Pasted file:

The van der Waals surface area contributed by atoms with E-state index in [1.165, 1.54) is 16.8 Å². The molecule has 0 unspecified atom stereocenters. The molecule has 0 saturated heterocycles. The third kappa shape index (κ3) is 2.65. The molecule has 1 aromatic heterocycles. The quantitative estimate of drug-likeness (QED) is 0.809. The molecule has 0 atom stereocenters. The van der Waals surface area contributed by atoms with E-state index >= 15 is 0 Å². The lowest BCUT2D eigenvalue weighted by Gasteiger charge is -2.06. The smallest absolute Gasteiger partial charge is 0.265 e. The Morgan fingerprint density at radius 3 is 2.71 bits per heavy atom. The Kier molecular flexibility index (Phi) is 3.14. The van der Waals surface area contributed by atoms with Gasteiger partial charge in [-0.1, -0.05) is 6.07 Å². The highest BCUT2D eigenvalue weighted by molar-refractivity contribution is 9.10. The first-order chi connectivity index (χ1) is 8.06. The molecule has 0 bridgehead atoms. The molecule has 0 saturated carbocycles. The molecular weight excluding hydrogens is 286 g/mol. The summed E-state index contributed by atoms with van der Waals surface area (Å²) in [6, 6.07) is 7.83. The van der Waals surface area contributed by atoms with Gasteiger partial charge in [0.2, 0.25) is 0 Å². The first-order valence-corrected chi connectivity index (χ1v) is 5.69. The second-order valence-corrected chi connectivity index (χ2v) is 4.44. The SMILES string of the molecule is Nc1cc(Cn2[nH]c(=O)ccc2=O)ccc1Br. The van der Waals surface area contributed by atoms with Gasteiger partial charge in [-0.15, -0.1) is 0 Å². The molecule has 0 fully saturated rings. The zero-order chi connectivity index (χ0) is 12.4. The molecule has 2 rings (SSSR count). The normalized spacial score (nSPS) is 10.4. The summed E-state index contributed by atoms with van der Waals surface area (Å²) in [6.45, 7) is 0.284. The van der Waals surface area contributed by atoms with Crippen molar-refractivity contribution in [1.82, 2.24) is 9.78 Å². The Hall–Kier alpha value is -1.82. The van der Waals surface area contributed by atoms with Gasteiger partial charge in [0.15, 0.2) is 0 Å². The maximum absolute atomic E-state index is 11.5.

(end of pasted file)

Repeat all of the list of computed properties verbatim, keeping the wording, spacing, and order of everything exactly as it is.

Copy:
The van der Waals surface area contributed by atoms with E-state index in [1.165, 1.54) is 16.8 Å². The molecule has 0 unspecified atom stereocenters. The molecule has 0 saturated heterocycles. The third kappa shape index (κ3) is 2.65. The molecule has 1 aromatic heterocycles. The quantitative estimate of drug-likeness (QED) is 0.809. The molecule has 0 atom stereocenters. The van der Waals surface area contributed by atoms with E-state index >= 15 is 0 Å². The lowest BCUT2D eigenvalue weighted by Gasteiger charge is -2.06. The smallest absolute Gasteiger partial charge is 0.265 e. The Morgan fingerprint density at radius 3 is 2.71 bits per heavy atom. The Kier molecular flexibility index (Phi) is 3.14. The van der Waals surface area contributed by atoms with Gasteiger partial charge in [-0.1, -0.05) is 6.07 Å². The highest BCUT2D eigenvalue weighted by molar-refractivity contribution is 9.10. The first-order chi connectivity index (χ1) is 8.06. The molecule has 0 bridgehead atoms. The molecule has 0 saturated carbocycles. The molecular weight excluding hydrogens is 286 g/mol. The summed E-state index contributed by atoms with van der Waals surface area (Å²) in [6, 6.07) is 7.83. The van der Waals surface area contributed by atoms with Gasteiger partial charge in [0.2, 0.25) is 0 Å². The first-order valence-corrected chi connectivity index (χ1v) is 5.69. The second-order valence-corrected chi connectivity index (χ2v) is 4.44. The SMILES string of the molecule is Nc1cc(Cn2[nH]c(=O)ccc2=O)ccc1Br. The van der Waals surface area contributed by atoms with Gasteiger partial charge in [-0.15, -0.1) is 0 Å². The molecule has 0 fully saturated rings. The zero-order chi connectivity index (χ0) is 12.4. The molecule has 2 rings (SSSR count). The normalized spacial score (nSPS) is 10.4. The summed E-state index contributed by atoms with van der Waals surface area (Å²) in [6.45, 7) is 0.284. The van der Waals surface area contributed by atoms with Crippen molar-refractivity contribution in [1.82, 2.24) is 9.78 Å². The Hall–Kier alpha value is -1.82. The van der Waals surface area contributed by atoms with Gasteiger partial charge in [0.15, 0.2) is 0 Å². The maximum absolute atomic E-state index is 11.5.